CUMBERLAND — Melissa Armstrong and her twin brother were born in Cumberland 58 years ago, removed from their birth mother as young children and later adopted by a couple in New Jersey. Today, Armstrong, of Easton, Pennsylvania, searches for biological relatives and information about her childhood.
CUMBERLAND — For more than two decades, Melissa Armstrong has held on to photos of a man she…
Around the time Armstrong met her biological mother, Mary Ritchie, and other relatives, she was given photos of a man she now says is her father, but her mother “refused to tell me” who he was.
Because Armstrong had negative experiences with Ritchie many years ago, she said she “wrongfully decided to not forge ahead as far as finding our father due to my prejudgment of him based on our mother.”
In time, Armstrong changed her mind. Part of the reason for that was because her grandson was born. He’ll soon be a year old.
She also wants to learn more about her family’s medical history.
“It would be nice for him to have information,” Armstrong said. “My girls didn’t really have a whole lot of knowledge of my parents.”
Several months ago, she took a DNA test via Ancestry.com. The results led her to relatives connected to her father.
“It started linking me to these people,” she said. One connection told Armstrong they might be related through a Cumberland family with the last name of Crawford.
That name was familiar. Armstrong had seen it written on one of the photos she’d received years earlier.
While waiting for her DNA test results, Armstrong used various social media sites in the Cumberland area to try to find her father. Some relatives became suspicious of her motives, she said.
“I told them, ‘I don’t want anything from you. I have a beautiful family of my own,’” Armstrong said.
She said she knows who her father is, and because he is elderly, Armstrong hopes to see him “before it’s too late.”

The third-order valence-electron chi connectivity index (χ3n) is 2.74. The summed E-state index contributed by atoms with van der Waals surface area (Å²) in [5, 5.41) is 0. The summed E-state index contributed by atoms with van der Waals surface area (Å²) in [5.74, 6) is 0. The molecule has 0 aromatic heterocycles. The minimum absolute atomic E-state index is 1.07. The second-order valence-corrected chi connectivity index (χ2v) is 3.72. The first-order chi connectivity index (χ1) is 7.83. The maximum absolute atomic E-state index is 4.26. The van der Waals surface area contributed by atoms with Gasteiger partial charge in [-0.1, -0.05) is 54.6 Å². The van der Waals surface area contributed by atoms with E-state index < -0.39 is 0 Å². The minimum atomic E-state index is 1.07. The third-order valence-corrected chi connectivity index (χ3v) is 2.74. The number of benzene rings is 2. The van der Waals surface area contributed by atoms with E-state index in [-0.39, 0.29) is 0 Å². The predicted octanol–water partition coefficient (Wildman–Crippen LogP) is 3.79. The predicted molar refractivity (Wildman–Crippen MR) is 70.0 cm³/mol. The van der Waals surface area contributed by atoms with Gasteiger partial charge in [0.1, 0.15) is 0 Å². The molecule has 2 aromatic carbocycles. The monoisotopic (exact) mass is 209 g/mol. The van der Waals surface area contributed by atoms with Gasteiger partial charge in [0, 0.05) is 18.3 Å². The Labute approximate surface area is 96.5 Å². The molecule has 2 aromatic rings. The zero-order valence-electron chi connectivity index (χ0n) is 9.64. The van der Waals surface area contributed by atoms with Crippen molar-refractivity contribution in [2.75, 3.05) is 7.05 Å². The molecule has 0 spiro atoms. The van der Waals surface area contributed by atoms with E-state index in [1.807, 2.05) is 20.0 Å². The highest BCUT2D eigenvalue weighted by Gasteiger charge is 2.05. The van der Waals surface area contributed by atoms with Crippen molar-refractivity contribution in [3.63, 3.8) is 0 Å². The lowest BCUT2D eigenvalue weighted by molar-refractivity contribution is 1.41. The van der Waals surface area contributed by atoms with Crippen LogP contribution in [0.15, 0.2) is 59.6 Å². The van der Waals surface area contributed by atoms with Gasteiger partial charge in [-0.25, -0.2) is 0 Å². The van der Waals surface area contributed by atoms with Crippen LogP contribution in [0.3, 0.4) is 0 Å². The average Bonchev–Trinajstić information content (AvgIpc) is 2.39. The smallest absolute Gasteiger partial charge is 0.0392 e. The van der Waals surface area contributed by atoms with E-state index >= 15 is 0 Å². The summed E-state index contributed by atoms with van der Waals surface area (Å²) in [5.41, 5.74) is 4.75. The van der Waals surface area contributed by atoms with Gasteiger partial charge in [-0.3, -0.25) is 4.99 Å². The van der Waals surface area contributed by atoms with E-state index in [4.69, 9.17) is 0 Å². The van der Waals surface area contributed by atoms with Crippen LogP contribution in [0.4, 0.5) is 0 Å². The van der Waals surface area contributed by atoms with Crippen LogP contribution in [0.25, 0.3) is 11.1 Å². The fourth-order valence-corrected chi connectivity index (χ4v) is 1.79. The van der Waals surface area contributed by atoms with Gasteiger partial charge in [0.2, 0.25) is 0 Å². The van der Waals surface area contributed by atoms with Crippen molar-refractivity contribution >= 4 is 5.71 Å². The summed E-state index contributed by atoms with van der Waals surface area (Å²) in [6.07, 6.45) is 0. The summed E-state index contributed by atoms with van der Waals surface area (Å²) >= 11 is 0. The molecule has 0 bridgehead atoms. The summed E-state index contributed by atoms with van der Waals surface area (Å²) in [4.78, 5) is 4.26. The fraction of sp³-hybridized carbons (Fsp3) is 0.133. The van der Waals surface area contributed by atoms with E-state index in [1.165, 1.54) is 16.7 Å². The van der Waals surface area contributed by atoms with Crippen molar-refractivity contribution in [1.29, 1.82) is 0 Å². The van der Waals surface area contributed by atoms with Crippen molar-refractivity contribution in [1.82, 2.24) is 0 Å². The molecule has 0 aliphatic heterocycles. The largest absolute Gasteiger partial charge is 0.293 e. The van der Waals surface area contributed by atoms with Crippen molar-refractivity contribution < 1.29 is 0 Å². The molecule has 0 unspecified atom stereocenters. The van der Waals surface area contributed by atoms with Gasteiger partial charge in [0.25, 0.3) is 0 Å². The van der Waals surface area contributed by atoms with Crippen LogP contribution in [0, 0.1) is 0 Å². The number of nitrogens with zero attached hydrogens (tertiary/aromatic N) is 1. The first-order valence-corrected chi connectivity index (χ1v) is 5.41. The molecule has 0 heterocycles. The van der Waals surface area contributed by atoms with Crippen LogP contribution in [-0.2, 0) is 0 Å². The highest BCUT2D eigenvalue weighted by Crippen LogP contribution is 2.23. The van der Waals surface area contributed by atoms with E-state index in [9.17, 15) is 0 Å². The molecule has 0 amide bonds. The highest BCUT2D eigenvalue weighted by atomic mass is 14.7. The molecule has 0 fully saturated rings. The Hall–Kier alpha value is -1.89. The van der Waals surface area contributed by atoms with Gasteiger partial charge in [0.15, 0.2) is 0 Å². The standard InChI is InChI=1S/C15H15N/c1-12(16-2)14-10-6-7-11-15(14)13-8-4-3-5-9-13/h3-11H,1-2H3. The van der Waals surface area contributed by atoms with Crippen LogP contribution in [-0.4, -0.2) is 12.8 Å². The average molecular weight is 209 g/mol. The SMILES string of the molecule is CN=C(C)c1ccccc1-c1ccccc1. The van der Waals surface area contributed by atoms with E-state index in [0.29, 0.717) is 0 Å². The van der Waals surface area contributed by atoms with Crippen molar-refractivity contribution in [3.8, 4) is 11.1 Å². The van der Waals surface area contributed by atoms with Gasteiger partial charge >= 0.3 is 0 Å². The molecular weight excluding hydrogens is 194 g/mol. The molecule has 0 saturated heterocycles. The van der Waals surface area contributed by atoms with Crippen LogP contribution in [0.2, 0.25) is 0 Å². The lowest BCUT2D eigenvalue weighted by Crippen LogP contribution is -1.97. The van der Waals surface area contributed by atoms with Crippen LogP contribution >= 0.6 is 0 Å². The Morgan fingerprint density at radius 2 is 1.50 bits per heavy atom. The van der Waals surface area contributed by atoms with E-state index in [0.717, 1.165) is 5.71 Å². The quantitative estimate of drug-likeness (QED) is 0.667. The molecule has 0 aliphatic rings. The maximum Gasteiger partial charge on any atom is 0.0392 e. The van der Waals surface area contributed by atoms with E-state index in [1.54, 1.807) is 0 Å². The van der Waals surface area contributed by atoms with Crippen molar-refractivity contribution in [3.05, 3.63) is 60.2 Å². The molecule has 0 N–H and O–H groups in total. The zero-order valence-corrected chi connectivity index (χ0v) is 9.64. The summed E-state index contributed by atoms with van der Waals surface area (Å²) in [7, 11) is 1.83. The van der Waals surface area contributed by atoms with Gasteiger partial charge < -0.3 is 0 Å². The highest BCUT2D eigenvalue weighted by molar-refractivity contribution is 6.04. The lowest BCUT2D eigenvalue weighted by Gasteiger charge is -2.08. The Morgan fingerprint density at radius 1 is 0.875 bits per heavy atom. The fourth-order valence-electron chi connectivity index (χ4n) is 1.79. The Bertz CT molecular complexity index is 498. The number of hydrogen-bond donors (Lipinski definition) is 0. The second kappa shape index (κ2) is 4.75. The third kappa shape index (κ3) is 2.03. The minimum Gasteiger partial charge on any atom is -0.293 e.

Throughout her correspondence with people she’s related to by marriage, some folks told her she’s wrong about the man she says is her father.
“I question whether (my father) even knows that I’m looking for him,” she said.
“It’s frustrating … I just want to see him,” Armstrong said.
Wading River, New York, resident Jackie Sicari has been friends with Armstrong since they were in sixth grade in New Jersey. She’s been helping Armstrong search for her biological father.
After Armstrong’s DNA test linked her to the Crawford family, which she posted information about on the Facebook page “Cumberland: Where my journey began in 1961,” some relatives appeared friendly at first, but later rejected her, Sicari said.
“(Armstrong) doesn’t want anything from that family,” Sicari said. “I feel bad for her.”
Armstrong’s ex-husband, Easton, Pennsylvania resident Doug Armstrong, also helped her research her family tree. He and their two young children drove to Cumberland in the 1990s to meet Mary Ritchie and other family members.
“It was actually a birthday gift from my ex-husband and my two girls to travel to Cumberland with me to meet my mother and my siblings,” Melissa Armstrong said of moral support from her family.
Doug Armstrong recalled his first impression of the family.
“These people are hillbillies,” Doug Armstrong said.
“Who knows what her life would be like if she’d stayed in Cumberland,” he said of his ex-wife.